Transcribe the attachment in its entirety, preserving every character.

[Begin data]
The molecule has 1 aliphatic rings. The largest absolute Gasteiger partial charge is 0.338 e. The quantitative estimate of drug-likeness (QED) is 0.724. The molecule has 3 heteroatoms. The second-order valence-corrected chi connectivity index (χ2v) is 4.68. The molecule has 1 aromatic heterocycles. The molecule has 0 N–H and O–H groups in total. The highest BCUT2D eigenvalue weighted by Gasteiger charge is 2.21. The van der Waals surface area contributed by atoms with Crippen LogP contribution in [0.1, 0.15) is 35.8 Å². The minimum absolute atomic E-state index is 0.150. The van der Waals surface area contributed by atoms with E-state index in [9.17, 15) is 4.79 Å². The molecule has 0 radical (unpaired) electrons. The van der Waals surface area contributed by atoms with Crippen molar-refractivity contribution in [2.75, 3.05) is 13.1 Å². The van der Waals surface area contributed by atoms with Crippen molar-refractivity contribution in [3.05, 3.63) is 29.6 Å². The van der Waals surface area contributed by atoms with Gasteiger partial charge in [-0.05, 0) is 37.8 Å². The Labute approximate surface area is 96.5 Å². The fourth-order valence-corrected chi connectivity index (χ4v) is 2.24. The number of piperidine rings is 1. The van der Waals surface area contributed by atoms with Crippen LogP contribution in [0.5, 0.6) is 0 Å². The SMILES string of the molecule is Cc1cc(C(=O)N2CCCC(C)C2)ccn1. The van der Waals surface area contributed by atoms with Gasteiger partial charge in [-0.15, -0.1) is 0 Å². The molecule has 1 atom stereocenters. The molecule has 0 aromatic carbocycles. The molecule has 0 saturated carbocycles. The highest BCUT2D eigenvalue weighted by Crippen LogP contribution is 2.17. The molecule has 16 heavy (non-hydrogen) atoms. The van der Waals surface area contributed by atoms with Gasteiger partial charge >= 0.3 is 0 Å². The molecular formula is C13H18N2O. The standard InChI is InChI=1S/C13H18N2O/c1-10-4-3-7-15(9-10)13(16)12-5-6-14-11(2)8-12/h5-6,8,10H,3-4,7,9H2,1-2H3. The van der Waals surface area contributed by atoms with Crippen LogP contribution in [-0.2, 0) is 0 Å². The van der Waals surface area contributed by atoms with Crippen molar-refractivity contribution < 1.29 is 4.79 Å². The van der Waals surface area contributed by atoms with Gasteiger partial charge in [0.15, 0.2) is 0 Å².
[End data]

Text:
The molecule has 1 aliphatic rings. The largest absolute Gasteiger partial charge is 0.338 e. The quantitative estimate of drug-likeness (QED) is 0.724. The molecule has 3 heteroatoms. The second-order valence-corrected chi connectivity index (χ2v) is 4.68. The molecule has 1 aromatic heterocycles. The molecule has 0 N–H and O–H groups in total. The highest BCUT2D eigenvalue weighted by Gasteiger charge is 2.21. The van der Waals surface area contributed by atoms with Crippen LogP contribution in [0.1, 0.15) is 35.8 Å². The minimum absolute atomic E-state index is 0.150. The van der Waals surface area contributed by atoms with E-state index in [9.17, 15) is 4.79 Å². The molecule has 0 radical (unpaired) electrons. The van der Waals surface area contributed by atoms with Crippen molar-refractivity contribution in [2.75, 3.05) is 13.1 Å². The van der Waals surface area contributed by atoms with Crippen molar-refractivity contribution in [3.05, 3.63) is 29.6 Å². The van der Waals surface area contributed by atoms with Gasteiger partial charge in [-0.05, 0) is 37.8 Å². The Labute approximate surface area is 96.5 Å². The fourth-order valence-corrected chi connectivity index (χ4v) is 2.24. The number of piperidine rings is 1. The van der Waals surface area contributed by atoms with Crippen LogP contribution in [0.5, 0.6) is 0 Å². The SMILES string of the molecule is Cc1cc(C(=O)N2CCCC(C)C2)ccn1. The van der Waals surface area contributed by atoms with Gasteiger partial charge in [-0.15, -0.1) is 0 Å². The molecule has 1 atom stereocenters. The molecule has 0 aromatic carbocycles. The molecule has 0 saturated carbocycles. The highest BCUT2D eigenvalue weighted by Crippen LogP contribution is 2.17. The molecule has 16 heavy (non-hydrogen) atoms. The van der Waals surface area contributed by atoms with Gasteiger partial charge >= 0.3 is 0 Å². The molecular formula is C13H18N2O. The standard InChI is InChI=1S/C13H18N2O/c1-10-4-3-7-15(9-10)13(16)12-5-6-14-11(2)8-12/h5-6,8,10H,3-4,7,9H2,1-2H3. The van der Waals surface area contributed by atoms with Crippen LogP contribution in [-0.2, 0) is 0 Å². The van der Waals surface area contributed by atoms with Crippen molar-refractivity contribution < 1.29 is 4.79 Å². The van der Waals surface area contributed by atoms with Gasteiger partial charge in [0.15, 0.2) is 0 Å².